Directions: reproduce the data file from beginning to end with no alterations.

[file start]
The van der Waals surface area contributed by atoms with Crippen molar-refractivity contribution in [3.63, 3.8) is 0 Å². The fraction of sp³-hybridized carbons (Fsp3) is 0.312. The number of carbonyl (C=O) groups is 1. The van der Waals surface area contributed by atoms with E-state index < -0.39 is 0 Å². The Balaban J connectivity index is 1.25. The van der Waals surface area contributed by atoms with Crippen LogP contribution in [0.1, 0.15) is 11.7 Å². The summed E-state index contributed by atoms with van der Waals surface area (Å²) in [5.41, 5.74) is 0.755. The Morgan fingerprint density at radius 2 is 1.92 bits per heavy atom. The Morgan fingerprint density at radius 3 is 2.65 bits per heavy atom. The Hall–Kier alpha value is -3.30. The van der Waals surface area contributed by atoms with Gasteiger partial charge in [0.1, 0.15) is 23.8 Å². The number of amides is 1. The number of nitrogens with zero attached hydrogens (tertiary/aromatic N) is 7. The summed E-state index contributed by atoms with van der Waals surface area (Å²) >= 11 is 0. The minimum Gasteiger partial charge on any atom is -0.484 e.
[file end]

The van der Waals surface area contributed by atoms with Crippen molar-refractivity contribution in [3.63, 3.8) is 0 Å². The fraction of sp³-hybridized carbons (Fsp3) is 0.312. The number of carbonyl (C=O) groups is 1. The van der Waals surface area contributed by atoms with E-state index < -0.39 is 0 Å². The Balaban J connectivity index is 1.25. The van der Waals surface area contributed by atoms with Crippen LogP contribution in [0.1, 0.15) is 11.7 Å². The summed E-state index contributed by atoms with van der Waals surface area (Å²) in [5.41, 5.74) is 0.755. The Morgan fingerprint density at radius 2 is 1.92 bits per heavy atom. The Morgan fingerprint density at radius 3 is 2.65 bits per heavy atom. The Hall–Kier alpha value is -3.30. The van der Waals surface area contributed by atoms with Gasteiger partial charge in [0.1, 0.15) is 23.8 Å². The number of amides is 1. The number of nitrogens with zero attached hydrogens (tertiary/aromatic N) is 7. The summed E-state index contributed by atoms with van der Waals surface area (Å²) >= 11 is 0. The minimum Gasteiger partial charge on any atom is -0.484 e.